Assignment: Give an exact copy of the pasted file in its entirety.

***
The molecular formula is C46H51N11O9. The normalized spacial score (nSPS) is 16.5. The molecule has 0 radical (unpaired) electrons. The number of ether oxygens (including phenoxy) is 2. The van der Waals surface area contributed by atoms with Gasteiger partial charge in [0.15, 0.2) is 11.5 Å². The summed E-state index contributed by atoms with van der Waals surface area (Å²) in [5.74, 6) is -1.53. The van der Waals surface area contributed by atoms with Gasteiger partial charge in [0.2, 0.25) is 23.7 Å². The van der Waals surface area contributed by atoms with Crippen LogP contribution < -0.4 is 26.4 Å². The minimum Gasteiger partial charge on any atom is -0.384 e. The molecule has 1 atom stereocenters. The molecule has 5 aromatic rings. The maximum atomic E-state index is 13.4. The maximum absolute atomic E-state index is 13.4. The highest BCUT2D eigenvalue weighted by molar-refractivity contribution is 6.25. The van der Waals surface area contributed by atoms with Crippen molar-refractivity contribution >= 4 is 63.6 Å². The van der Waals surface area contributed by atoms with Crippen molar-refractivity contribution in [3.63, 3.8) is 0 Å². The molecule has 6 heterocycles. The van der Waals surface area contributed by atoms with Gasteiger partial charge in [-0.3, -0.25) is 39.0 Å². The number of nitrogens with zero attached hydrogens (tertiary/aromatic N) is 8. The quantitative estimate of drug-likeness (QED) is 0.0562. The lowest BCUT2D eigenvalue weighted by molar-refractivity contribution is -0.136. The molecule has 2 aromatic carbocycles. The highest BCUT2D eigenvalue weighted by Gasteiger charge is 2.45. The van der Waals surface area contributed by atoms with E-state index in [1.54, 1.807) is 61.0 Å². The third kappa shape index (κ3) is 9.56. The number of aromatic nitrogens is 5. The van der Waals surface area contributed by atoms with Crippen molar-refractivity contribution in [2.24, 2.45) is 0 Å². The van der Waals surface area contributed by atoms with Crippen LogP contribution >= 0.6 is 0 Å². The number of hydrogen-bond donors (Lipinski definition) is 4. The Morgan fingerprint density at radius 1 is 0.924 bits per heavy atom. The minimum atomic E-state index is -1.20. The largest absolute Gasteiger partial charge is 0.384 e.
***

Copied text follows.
The molecular formula is C46H51N11O9. The normalized spacial score (nSPS) is 16.5. The molecule has 0 radical (unpaired) electrons. The number of ether oxygens (including phenoxy) is 2. The van der Waals surface area contributed by atoms with Gasteiger partial charge in [0.15, 0.2) is 11.5 Å². The summed E-state index contributed by atoms with van der Waals surface area (Å²) in [5.74, 6) is -1.53. The van der Waals surface area contributed by atoms with Gasteiger partial charge in [0.2, 0.25) is 23.7 Å². The van der Waals surface area contributed by atoms with Crippen LogP contribution < -0.4 is 26.4 Å². The minimum Gasteiger partial charge on any atom is -0.384 e. The molecule has 1 atom stereocenters. The molecule has 5 aromatic rings. The maximum atomic E-state index is 13.4. The maximum absolute atomic E-state index is 13.4. The highest BCUT2D eigenvalue weighted by molar-refractivity contribution is 6.25. The van der Waals surface area contributed by atoms with Crippen molar-refractivity contribution >= 4 is 63.6 Å². The van der Waals surface area contributed by atoms with Crippen molar-refractivity contribution in [3.63, 3.8) is 0 Å². The molecule has 6 heterocycles. The van der Waals surface area contributed by atoms with Gasteiger partial charge in [-0.3, -0.25) is 39.0 Å². The number of nitrogens with zero attached hydrogens (tertiary/aromatic N) is 8. The quantitative estimate of drug-likeness (QED) is 0.0562. The lowest BCUT2D eigenvalue weighted by molar-refractivity contribution is -0.136. The molecule has 2 aromatic carbocycles. The highest BCUT2D eigenvalue weighted by Gasteiger charge is 2.45. The van der Waals surface area contributed by atoms with E-state index in [1.54, 1.807) is 61.0 Å². The third kappa shape index (κ3) is 9.56. The number of aromatic nitrogens is 5. The van der Waals surface area contributed by atoms with Crippen molar-refractivity contribution in [2.24, 2.45) is 0 Å². The van der Waals surface area contributed by atoms with Crippen LogP contribution >= 0.6 is 0 Å². The number of hydrogen-bond donors (Lipinski definition) is 4. The Morgan fingerprint density at radius 1 is 0.924 bits per heavy atom. The minimum atomic E-state index is -1.20. The largest absolute Gasteiger partial charge is 0.384 e.